Reasons Survivors Don’t Tell

It has been estimated that 60% of sexually abused children do not tell others about the abuse. There a number of reasons why abuse survivors choose to not share their experiences with others including the following. 1-3  

Emotional Distress

An individual who has been (or is currently being) abused may feel a sense of shame, embarrassment, anxiety, or other overwhelming emotions about the event. The ability to process these emotions and disclose their experiences may be very difficult for many survivors.


Children are often manipulated to feel guilty or responsible for the abuse. Many survivors report feeling that they should have tried to stop the abuse while others may feel guilty if they enjoyed the experience. No matter what the situation, it is important to remember that CSA is a power dynamic through which the abuser exerts their power over the child.


A child may not disclose abuse in fear of not being believed or in fear that their abuse will not be taken seriously by those who can help. In cases where the abuser has a close relation to the child, like a direct family member, the child may be scared to come forward in fear of getting someone they care about in trouble.


Abusers use many tactics to prevent the child from not telling anyone about the abuse. The use of threatening messages such as telling the child that if they disclose to anyone about the abuse, that other family members will be harmed, or that the abuse behavior will continue are common. They may also try to emotionally manipulate and confuse the child into believing that the abuse is not wrong or that the child likes the abuse so it should keep going. Abuser may also try to convince a child that the abuse they are experiencing is something special or a reward.


Sometimes, an individual who has experienced childhood sexual abuse may choose to keep their experience a secret rather than divulge personal details of their life to others.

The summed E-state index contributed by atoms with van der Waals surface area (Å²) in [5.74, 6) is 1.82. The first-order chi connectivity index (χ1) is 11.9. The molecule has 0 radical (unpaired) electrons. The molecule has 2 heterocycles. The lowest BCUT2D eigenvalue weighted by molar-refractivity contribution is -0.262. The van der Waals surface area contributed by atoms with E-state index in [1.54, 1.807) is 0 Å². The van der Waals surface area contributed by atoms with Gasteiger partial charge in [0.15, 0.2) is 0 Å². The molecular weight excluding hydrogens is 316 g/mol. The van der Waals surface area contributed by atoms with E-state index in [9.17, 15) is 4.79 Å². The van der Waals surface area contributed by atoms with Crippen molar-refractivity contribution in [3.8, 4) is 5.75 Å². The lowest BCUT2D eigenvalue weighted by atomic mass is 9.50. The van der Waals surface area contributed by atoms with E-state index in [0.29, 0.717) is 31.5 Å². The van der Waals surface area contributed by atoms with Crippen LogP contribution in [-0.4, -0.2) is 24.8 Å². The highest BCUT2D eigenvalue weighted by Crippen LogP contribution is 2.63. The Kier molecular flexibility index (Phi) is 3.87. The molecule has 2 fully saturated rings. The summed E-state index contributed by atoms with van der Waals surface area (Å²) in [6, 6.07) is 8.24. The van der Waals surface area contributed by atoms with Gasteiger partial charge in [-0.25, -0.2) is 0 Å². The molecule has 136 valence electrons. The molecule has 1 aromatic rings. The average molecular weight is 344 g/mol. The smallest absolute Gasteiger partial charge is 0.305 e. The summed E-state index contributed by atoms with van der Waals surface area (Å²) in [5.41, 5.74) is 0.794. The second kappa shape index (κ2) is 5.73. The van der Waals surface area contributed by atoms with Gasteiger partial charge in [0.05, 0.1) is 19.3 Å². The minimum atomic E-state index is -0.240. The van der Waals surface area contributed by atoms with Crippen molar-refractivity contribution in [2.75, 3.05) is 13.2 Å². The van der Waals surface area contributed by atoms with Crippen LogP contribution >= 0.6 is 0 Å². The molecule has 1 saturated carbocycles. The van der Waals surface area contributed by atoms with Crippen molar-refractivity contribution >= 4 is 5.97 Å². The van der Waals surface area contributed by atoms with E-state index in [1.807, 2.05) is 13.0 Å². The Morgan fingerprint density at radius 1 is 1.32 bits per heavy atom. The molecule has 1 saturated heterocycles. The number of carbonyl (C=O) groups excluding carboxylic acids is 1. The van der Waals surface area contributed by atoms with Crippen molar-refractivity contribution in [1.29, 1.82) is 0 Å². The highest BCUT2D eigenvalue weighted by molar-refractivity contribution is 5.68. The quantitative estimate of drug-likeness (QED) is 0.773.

There are many other reasons why an individual may not discuss a personal history of CSA. The key point to remember is that regardless of whether or not someone does not choose to disclose what has happened to them, the experience is not now nor has it ever been their fault. While it is completely up to an abuse survivor to decide if or how much they want to discuss, it is important to note that in disclosing these events to the appropriate individuals, such as the authorities, counselors, or therapists may help with the healing process.

  1. Alaggia, R. (2010). An ecological analysis of child sexual abuse disclosure: Considerations for child and adolescent mental health. Journal of the Canadian Academy of Child and Adolescent Psychiatry, 19(1), 32.
  2. Collin-Vézina, D., De La Sablonnière-Griffin, M., Palmer, A. M., & Milne, L. (2015). A preliminary mapping of individual, relational, and social factors that impede disclosure of childhood sexual abuse. Child Abuse & Neglect, 43, 123-134.
  3. McElvaney, R., Greene, S., & Hogan, D. (2014). To tell or not to tell? Factors influencing young people’s informal disclosures of child sexual abuse. Journal of interpersonal violence, 29(5), 928-947.
  4. Elliott DM, Briere J. Forensic sexual abuse evaluations of older children: disclosures and symptomology. Behavioral Sciences and the Law 1994;12:261–77.

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